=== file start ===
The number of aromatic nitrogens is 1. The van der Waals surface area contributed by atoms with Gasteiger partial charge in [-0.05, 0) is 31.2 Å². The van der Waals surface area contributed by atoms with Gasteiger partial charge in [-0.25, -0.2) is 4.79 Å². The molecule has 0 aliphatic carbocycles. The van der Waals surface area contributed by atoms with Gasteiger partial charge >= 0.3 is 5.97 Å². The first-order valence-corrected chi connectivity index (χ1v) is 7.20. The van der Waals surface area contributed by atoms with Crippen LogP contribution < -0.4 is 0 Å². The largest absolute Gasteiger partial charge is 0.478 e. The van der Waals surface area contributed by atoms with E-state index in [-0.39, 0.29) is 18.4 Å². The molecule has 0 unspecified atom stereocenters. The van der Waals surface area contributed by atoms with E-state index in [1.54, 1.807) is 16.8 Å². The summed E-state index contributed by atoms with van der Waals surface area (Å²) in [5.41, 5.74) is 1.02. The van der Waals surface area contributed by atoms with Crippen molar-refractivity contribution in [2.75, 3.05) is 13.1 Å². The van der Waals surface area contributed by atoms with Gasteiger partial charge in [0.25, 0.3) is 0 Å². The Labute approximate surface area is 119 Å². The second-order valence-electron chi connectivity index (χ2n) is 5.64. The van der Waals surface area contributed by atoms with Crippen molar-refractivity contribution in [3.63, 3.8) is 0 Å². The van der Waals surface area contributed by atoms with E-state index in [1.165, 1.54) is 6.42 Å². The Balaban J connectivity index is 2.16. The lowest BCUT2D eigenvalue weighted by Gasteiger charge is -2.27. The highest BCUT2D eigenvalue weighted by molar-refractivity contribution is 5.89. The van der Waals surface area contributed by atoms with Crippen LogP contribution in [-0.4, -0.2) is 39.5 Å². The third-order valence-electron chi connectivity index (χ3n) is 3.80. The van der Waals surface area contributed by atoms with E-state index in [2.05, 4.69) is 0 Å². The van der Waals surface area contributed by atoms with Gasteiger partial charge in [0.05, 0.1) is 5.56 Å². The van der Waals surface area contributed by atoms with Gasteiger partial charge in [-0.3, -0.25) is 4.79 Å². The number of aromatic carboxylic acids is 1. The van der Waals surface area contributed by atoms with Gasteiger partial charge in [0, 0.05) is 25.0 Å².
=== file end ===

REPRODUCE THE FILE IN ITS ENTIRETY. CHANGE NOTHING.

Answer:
The number of aromatic nitrogens is 1. The van der Waals surface area contributed by atoms with Gasteiger partial charge in [-0.05, 0) is 31.2 Å². The van der Waals surface area contributed by atoms with Gasteiger partial charge in [-0.25, -0.2) is 4.79 Å². The molecule has 0 aliphatic carbocycles. The van der Waals surface area contributed by atoms with Gasteiger partial charge >= 0.3 is 5.97 Å². The first-order valence-corrected chi connectivity index (χ1v) is 7.20. The van der Waals surface area contributed by atoms with Crippen LogP contribution < -0.4 is 0 Å². The largest absolute Gasteiger partial charge is 0.478 e. The van der Waals surface area contributed by atoms with E-state index in [-0.39, 0.29) is 18.4 Å². The molecule has 0 unspecified atom stereocenters. The van der Waals surface area contributed by atoms with E-state index in [1.54, 1.807) is 16.8 Å². The summed E-state index contributed by atoms with van der Waals surface area (Å²) in [5.41, 5.74) is 1.02. The van der Waals surface area contributed by atoms with Crippen molar-refractivity contribution in [2.75, 3.05) is 13.1 Å². The van der Waals surface area contributed by atoms with Gasteiger partial charge in [0.25, 0.3) is 0 Å². The Labute approximate surface area is 119 Å². The second-order valence-electron chi connectivity index (χ2n) is 5.64. The van der Waals surface area contributed by atoms with Crippen molar-refractivity contribution in [3.63, 3.8) is 0 Å². The van der Waals surface area contributed by atoms with E-state index in [1.165, 1.54) is 6.42 Å². The Balaban J connectivity index is 2.16. The lowest BCUT2D eigenvalue weighted by Gasteiger charge is -2.27. The highest BCUT2D eigenvalue weighted by molar-refractivity contribution is 5.89. The van der Waals surface area contributed by atoms with Crippen LogP contribution in [-0.4, -0.2) is 39.5 Å². The third-order valence-electron chi connectivity index (χ3n) is 3.80. The van der Waals surface area contributed by atoms with E-state index in [2.05, 4.69) is 0 Å². The van der Waals surface area contributed by atoms with Gasteiger partial charge in [0.05, 0.1) is 5.56 Å². The van der Waals surface area contributed by atoms with Gasteiger partial charge in [-0.3, -0.25) is 4.79 Å². The number of aromatic carboxylic acids is 1. The van der Waals surface area contributed by atoms with Gasteiger partial charge in [0, 0.05) is 25.0 Å².